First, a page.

Lighthouses were invaluable navigation tools for boats in an era before reliable electronic navigation systems. Their bright lights mark dangerous coastlines and alert sailors to hazardous conditions. When fog impacted visibility, Allen’s father had to wind the fog bell every two hours; the clapper would strike the bell every 15 seconds. “I asked my father, ‘Isn’t that annoying to hear so often?’ and he replied, ‘No, the thing we worried about was not hearing the bell because it meant that ships might be in danger.’”
Before Follett came to Bug Light, a previous keeper had a few drinks and fell asleep on a clear summer night in 1911. “What did lighthouse keepers do to pass the time?” Allen asks. “The answer is, they drank.” The night quickly turned foggy, and a 247-foot passenger ship ran aground at the base of the lighthouse.
Although the isolation and constant vigilance required of a lighthouse keeper may seem like a prison sentence to some people, Allen thinks his great-grandfather and father could have chosen a worse career: “You don’t have to mow the lawn or wash the bricks,” says Allen. “There are no neighbors out here to bother you.”
Storms and spirits
Lighthouses were erected to help prevent maritime accidents, but they’re often just as vulnerable as the ships they’re designed to protect. On September 22, 1938, a massive hurricane moved up the East Coast, creating waves more than 50 feet tall. Two of the lighthouse’s second-story windows were broken and the light was extinguished. Allen says his dad, who rode out the storm, reported that the noise was deafening: “Like having a steam locomotive in the living room.” In 2012, Superstorm Sandy wiped out the lighthouse’s dock and flooded the first floor.
Although the full-time keepers are long gone, “We actually do have someone who stays here 24/7,” Allen says as he points to a full-size skeleton dressed as a pirate leaning in the corner. Patch, a skeleton guard dog with an eye patch taped over his right eye, sits silently at his feet.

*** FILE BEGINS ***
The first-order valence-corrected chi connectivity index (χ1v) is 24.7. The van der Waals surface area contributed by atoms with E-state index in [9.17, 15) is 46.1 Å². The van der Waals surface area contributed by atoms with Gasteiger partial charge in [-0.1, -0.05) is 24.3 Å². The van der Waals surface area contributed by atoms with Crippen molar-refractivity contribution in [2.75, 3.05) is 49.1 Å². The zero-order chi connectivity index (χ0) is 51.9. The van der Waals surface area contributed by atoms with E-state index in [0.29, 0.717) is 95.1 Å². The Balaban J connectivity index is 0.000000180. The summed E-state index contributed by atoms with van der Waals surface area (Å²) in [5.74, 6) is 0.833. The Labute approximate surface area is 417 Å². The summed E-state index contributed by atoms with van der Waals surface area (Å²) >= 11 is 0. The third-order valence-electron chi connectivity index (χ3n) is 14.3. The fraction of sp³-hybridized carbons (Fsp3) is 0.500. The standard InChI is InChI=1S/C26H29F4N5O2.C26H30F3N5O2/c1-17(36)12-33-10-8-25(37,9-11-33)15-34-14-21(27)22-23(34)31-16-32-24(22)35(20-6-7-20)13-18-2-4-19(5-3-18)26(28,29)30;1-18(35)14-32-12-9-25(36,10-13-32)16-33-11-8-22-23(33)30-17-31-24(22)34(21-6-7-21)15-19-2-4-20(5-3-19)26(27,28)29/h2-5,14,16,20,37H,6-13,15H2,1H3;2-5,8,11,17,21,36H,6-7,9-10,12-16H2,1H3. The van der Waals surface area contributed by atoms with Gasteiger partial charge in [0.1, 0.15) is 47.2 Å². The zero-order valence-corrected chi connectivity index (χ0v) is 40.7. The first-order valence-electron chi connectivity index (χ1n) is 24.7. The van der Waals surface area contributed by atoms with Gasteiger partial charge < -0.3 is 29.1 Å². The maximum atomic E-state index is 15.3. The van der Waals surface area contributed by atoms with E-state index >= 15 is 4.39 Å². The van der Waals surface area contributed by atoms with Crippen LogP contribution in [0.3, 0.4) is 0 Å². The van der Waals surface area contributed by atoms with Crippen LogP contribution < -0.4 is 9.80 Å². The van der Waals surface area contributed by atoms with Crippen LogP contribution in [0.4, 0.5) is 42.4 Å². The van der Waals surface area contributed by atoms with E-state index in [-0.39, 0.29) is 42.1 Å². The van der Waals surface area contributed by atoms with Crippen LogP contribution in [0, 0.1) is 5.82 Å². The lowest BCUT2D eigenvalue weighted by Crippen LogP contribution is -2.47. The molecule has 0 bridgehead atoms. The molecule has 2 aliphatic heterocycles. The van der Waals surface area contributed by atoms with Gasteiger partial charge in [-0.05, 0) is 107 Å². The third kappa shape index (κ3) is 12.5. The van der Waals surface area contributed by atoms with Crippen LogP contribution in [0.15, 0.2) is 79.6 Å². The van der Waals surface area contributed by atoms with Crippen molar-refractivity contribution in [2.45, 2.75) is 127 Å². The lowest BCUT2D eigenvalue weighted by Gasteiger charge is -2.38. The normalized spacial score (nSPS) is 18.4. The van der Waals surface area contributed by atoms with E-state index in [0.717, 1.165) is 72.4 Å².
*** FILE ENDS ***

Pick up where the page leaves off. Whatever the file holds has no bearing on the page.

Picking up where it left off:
“I had a bottle of wine in case my great-grandfather didn’t come—and a bottle of vodka in case he did. They were looking for spirits and I already had mine.”
In 2012, Allen was approached by a paranormal society. They wanted to do an investigation of the lighthouse and asked Allen to help summon his departed ancestors. Since so little of the original lighthouse remains, Allen was skeptical and maybe even a bit nervous—“Suppose I don’t want to be visited?” he asked—but his daughter convinced him to participate.
“I had a bottle of wine in case my great-grandfather didn’t come—and a bottle of vodka in case he did,” Allen says, laughing. “They were looking for spirits and I already had mine.”
Follett never made an appearance, but the investigators didn’t leave empty-handed. Hoping to conjure Follett’s dog Brownie, a bone was left upstairs inside of a circle of string. After a few hours, the bone had moved—seemingly on its own—outside of the string. Before-and-after photographs currently on display show the bone’s alleged path.
Even after witnessing this phenomenon, Allen is still skeptical. “I’m not trying to get you to believe in a ghost dog,” he says. But he’s also not ready to concede that the lighthouse is entirely free of spirits. “Brownie died in 1940 and we did the investigation in 2012—after 72 years, if any dog deserved a bone, Brownie did.”
If you go
Tours of Bug Light are offered on Wednesdays and Saturdays through October 19.